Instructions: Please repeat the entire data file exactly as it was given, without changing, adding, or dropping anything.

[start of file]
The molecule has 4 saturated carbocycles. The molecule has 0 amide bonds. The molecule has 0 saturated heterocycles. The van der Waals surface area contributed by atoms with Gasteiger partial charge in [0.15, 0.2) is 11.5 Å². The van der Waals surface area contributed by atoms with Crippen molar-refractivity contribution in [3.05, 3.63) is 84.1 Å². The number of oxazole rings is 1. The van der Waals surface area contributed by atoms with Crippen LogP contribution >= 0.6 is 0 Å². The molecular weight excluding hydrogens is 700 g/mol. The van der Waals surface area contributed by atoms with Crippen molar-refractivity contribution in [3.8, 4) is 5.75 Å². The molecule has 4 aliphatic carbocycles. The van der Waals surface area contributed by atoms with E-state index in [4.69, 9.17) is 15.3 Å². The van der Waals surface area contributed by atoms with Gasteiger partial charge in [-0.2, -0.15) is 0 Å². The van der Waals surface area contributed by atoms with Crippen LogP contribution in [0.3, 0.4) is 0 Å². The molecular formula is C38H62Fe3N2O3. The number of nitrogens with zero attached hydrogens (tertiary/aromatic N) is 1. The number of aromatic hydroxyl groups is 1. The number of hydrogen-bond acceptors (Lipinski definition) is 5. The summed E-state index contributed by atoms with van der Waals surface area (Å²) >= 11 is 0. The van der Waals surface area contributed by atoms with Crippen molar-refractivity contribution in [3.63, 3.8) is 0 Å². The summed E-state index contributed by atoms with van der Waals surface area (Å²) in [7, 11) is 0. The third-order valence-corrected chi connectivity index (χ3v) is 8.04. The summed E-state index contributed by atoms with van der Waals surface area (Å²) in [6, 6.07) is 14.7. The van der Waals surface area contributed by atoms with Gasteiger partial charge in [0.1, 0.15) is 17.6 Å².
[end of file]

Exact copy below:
The molecule has 4 saturated carbocycles. The molecule has 0 amide bonds. The molecule has 0 saturated heterocycles. The van der Waals surface area contributed by atoms with Gasteiger partial charge in [0.15, 0.2) is 11.5 Å². The van der Waals surface area contributed by atoms with Crippen molar-refractivity contribution in [3.05, 3.63) is 84.1 Å². The number of oxazole rings is 1. The van der Waals surface area contributed by atoms with Crippen LogP contribution >= 0.6 is 0 Å². The molecular weight excluding hydrogens is 700 g/mol. The van der Waals surface area contributed by atoms with Crippen molar-refractivity contribution in [3.8, 4) is 5.75 Å². The molecule has 4 aliphatic carbocycles. The van der Waals surface area contributed by atoms with E-state index in [4.69, 9.17) is 15.3 Å². The van der Waals surface area contributed by atoms with Gasteiger partial charge in [-0.2, -0.15) is 0 Å². The van der Waals surface area contributed by atoms with Crippen LogP contribution in [0.3, 0.4) is 0 Å². The molecular formula is C38H62Fe3N2O3. The number of nitrogens with zero attached hydrogens (tertiary/aromatic N) is 1. The number of aromatic hydroxyl groups is 1. The number of hydrogen-bond acceptors (Lipinski definition) is 5. The summed E-state index contributed by atoms with van der Waals surface area (Å²) >= 11 is 0. The van der Waals surface area contributed by atoms with Crippen molar-refractivity contribution in [3.63, 3.8) is 0 Å². The summed E-state index contributed by atoms with van der Waals surface area (Å²) in [7, 11) is 0. The third-order valence-corrected chi connectivity index (χ3v) is 8.04. The summed E-state index contributed by atoms with van der Waals surface area (Å²) in [6, 6.07) is 14.7. The van der Waals surface area contributed by atoms with Gasteiger partial charge in [0.1, 0.15) is 17.6 Å².